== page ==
Will Davis is an award-winning author of Westerns. Living in the west for over fifty years, Will became interested in the region and its history. The books he writes are based on real historical events, which he researches to assure that they describe what they were like in the 1800’s. Parts are drawn from his experiences with wilderness horse pack trips, cattle drives, and rodeos. He also draws upon his studies of the Indians of Texas, New Mexico, and Arizona, and often includes them in his tales of the West.
His first novel, Bell Country Bushwhackers, was published in 2007; his latest, Six Points of Death, in 2008, both by Outskirts Press. His third novel, The Ring, is due out this fall. Welcome, Will!
Writing westerns involves more than putting a cowboy hat and boots on your protagonist. Can you describe what elements make a novel a Western? What is unique to that genre?
The genre is unique because the early West was unique. There were no states, there were no laws and most of the southwest weather and terrain was not kind to its invaders. The men of the early west had to have physical and mental fortitude. They were constantly defending themselves and their families from outlaws, Indians, unprincipled business men and scoundrels in general.
The Westerner, (Cowboy, Cowgirl), had to have strong survival skills. Their horsemanship was often a matter of life or death. If they were going to survive, they had to be proficient with firearms and had to know when to use them and when to refrain.
They followed an unwritten “code of the west” and those that failed to followed it often found themselves hanging from the end of a rope.
What is the special appeal that Westerns hold for their readers? How do you bring out those qualities in your books?
The technology revolution is fast causing the demise of the Westerner of the past. Novels of the early west help the upcoming generation understand and appreciate those that settled the West. There is a special appeal to the reader when they learn about the courage and the daily challenges of the early Westerner. Many of the man and women of the west would provide outstanding role models when it comes to “do what you believe in, and believe in what you do”
Your novels require a lot of research to get the details right. Can you tell us more about your research process? Any tips on how to successfully blend fact with fiction?
Research is by far the most difficult part of writing historical fiction. The stories must be believable and the locations and characters must closely represent the men and women of the times.
I visit the locations I write about. I spend time at their libraries and talking to families that have lived there for generations. I photograph the terrain and any of the original buildings still standing. I spend much of my time reading about the area and those that lived there. I decided to focus on the Apache tribe and I read any books I can find that describes their beliefs, rituals, wars, and social activities. I am careful that I blend the fact and fiction in such a way that I have famous (real) characters in my books in a place they could have been at the time. I also slightly change the names of some of the characters to make sure I am not reflecting badly on their descendents.
You are also an avid and talented photographer. Writers, like photographers, need to create three-dimensional images with a two-dimensional medium. Has your skill with the camera helped make your writing more visual?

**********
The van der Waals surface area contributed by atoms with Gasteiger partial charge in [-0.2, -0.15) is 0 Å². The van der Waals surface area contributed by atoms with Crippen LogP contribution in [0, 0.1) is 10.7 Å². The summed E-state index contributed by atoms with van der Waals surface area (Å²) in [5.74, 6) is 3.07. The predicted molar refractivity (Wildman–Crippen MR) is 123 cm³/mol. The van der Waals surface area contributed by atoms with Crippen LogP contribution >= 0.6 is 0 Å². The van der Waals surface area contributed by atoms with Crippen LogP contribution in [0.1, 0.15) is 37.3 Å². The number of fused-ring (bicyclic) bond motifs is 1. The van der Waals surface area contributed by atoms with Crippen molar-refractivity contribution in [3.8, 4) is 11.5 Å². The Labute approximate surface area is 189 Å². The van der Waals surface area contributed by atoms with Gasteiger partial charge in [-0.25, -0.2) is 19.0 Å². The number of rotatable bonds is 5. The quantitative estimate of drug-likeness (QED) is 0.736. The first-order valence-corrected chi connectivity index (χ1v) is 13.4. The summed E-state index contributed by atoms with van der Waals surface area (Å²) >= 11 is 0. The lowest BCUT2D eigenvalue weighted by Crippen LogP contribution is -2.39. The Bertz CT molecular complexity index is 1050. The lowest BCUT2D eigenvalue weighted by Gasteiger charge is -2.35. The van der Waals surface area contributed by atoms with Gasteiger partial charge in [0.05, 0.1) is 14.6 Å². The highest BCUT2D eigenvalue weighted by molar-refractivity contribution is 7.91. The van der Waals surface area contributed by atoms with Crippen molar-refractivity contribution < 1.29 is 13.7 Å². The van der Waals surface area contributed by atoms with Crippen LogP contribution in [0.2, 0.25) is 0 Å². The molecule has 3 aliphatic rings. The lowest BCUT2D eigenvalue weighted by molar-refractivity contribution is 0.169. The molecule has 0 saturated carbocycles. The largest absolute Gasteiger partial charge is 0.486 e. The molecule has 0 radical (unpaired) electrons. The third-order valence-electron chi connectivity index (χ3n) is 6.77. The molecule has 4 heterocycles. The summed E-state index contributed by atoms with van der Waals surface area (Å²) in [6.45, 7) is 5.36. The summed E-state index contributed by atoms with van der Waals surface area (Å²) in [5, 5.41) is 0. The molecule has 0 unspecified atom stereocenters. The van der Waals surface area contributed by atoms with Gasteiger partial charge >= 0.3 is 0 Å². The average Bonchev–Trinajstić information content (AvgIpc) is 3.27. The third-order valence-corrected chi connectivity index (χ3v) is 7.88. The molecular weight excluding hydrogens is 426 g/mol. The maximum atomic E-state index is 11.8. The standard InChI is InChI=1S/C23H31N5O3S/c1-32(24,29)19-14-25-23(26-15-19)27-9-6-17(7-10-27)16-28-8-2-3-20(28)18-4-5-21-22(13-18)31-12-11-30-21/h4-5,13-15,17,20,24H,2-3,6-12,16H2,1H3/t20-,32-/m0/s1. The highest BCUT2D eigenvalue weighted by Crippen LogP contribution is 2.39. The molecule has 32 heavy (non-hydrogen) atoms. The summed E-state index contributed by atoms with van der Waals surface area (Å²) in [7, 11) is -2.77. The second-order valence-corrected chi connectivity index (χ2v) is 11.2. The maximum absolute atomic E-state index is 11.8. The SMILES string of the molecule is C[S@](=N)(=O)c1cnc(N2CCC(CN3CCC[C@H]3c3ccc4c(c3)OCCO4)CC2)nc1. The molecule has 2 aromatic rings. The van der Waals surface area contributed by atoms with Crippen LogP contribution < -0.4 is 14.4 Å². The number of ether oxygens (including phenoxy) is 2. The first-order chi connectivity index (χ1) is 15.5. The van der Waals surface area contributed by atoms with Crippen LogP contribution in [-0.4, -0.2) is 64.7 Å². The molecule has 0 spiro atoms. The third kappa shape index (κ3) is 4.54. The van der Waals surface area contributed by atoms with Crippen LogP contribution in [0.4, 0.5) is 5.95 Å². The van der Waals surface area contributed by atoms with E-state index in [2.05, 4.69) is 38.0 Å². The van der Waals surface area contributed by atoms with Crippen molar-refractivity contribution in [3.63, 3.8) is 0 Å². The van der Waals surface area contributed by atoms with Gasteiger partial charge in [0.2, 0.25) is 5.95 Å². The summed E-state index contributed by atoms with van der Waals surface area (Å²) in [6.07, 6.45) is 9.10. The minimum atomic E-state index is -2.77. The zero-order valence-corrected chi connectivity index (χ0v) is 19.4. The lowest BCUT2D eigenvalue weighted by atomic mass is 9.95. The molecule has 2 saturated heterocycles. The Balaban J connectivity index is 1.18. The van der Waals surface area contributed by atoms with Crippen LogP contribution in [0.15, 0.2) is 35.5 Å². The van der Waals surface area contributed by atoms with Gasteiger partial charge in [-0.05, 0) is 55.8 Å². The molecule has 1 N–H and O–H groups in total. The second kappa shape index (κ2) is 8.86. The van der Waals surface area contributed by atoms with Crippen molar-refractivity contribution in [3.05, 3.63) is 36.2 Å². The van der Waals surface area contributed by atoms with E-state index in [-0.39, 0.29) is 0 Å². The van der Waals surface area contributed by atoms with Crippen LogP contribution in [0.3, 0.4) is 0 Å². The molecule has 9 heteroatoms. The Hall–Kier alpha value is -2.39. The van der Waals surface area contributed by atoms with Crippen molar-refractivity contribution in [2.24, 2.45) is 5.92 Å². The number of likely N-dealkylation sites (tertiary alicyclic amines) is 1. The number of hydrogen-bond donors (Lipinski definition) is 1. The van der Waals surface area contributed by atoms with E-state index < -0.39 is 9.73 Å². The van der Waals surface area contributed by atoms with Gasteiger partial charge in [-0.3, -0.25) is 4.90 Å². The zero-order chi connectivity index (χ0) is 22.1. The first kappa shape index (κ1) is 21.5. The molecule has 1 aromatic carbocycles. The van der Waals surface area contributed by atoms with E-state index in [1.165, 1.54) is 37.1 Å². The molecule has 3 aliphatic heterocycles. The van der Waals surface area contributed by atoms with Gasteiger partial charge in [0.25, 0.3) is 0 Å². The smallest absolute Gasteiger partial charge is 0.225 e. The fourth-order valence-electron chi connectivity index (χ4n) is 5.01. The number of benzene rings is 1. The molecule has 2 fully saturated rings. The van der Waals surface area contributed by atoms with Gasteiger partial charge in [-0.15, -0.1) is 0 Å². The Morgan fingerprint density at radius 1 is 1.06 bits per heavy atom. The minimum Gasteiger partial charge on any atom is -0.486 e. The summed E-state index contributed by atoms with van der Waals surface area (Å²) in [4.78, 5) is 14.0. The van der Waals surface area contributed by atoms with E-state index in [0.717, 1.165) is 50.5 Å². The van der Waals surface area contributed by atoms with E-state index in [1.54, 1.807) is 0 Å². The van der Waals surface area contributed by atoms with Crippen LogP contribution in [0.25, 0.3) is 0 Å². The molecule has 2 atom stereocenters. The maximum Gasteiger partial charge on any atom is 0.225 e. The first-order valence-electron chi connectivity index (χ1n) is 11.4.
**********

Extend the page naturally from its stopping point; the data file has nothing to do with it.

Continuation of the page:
My photography background helps me to get visuals of the areas I write about. I am able to select the best perspective that will help me describe the movements of my characters through the region.
There are many ways to publish today. Which method did you choose for your books, and what factors led you to make that choice?
I talked with many published authors and they all agreed the most difficult task of writing was getting their works published. In many cases, it took years. I am not known for my patience and I decided I didn’t want to wait years to see my work in print.
I looked into several self-publishers and decided on using Outskirts Press of Parker Colorado. I have been very happy with them and plan to have my third novel published by them. Once I have three books out, I plan to look into getting an agent to go to a more universal approach to publishing.
What are some of the pluses and minuses to self publishing? What should writers consider when they’re contemplating the self publishing route?
As in most things, there are pluses and minuses to self-publishing. First the pluses; it’s quick, you can have a book on the market in sixty to ninety days, you work directly with the publisher, no agents or promoters, you can customize your book size, print and cover and finally, you can maintain the rights to the work and move it to any publisher you like at any time you like.
Now the minuses; there are up-front cost, there are no agents to promote your work, and there is a requirement on the authors part to get their work in front of the public. The authors must do their own marketing to get the work in the chain bookstores. It is a challenge these days to convince the larger bookstores to carry your work.
The author of your books is Will Davis, which is not your real name. Why did you decide to publish under a pen name?
When I searched the book selves, I noticed that many of the authors had very western sounding names, i.e. Luke Short, Jack Slade, etc. I decided my German name was not a convincing western author’s name. My full name is David William Bushmire. I took my first two names, reversed them and came up with Will Davis. So far it has served me well.
Any last words?
My advice to any would-be authors of historical fiction is:
1. Know your subject
2. Write from experience when possible
3. Do research to make your story believable
4. Pay for a professional editor
5. Read other’s work on similar subjects